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Victory and denial as ACLU fights Fla. schools over gay-straight alliances

Wednesday, May 1, 2013
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OCALA, Fla. — The American Civil Liberties Union said it is suing one Florida school district for denying students to form a gay-straight alliance, while another district relents and now says it will allow a similar club at a nearby high school.

The ACLU said Wednesday it has filed the lawsuit against the School Board of Lake County, Fla., Wednesday in federal court in Ocala, claiming its delay in allowing the formation of a gay-straight alliance club at a middle school is a violation of free speech and equal access.

The lawsuit says the efforts by eighth-grader Bayli Silbertstein to form a student club at Carver Middle School for gay students and their straight allies has been repeatedly delayed by the school board.

The lawsuit says that the board’s failure to give her a definitive answer on whether the club can be formed is tantamount to a denial and that denial violates the U.S. Constitution.

A school board spokesman didn’t immediately return a phone call.

Meanwhile, a group of students at Kathleen High School in nearby Lakeland, Fla., were informed that, after months of delay, officials at the Polk County School District will allow them to establish a gay-straight alliance student club at the school, after students reached out to the ACLU of Florida for assistance.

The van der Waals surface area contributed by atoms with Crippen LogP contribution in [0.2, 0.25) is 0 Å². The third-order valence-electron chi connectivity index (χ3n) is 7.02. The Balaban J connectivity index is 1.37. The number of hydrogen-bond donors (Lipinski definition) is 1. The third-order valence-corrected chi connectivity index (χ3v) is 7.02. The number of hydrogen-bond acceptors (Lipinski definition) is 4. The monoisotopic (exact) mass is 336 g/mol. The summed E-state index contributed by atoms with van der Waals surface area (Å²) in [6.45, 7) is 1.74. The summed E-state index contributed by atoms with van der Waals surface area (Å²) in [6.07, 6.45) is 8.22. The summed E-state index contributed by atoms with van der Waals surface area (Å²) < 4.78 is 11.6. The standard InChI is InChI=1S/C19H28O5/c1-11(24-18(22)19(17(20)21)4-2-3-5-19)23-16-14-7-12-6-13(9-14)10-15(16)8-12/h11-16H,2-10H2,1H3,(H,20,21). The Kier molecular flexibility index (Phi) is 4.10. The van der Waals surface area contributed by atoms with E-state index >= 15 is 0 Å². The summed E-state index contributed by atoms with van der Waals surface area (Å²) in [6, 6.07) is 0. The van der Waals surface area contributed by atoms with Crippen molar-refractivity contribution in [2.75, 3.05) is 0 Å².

Rory Teal and Brenna Pelland, two 17-year-old 11th graders at Kathleen High School had been working for months to establish the GSA in order to confront bullying and promote tolerance for LGBT students at Kathleen High School, having first contacted administrators about the club in November 2012. The students claimed their request was repeatedly put off.

The students contacted the ACLU of Florida, who sent a letter to Polk County School Board Superintendent Dr. John A. Stewart regarding the importance of GSAs in creating a safe and welcoming learning environment for students and the school’s legal obligation to allow the club to form.

A week later, in a meeting after school on Friday, April 26, Teal and Pelland were informed by the Kathleen High School principal that the GSA would be allowed to meet.

“We are really excited that the GSA is going to be allowed to start creating a safe space where students can be themselves,” stated Pelland. “We want our school to be a place where people are respected for who they are, and the GSA is going to help a lot with that.”

“The bullying situation made focusing on academics really hard for a lot of people,” stated Teal. “We’re glad we don’t have to wait until next year for the club to help students feel comfortable at school.”

Associated Press contributed to this report.

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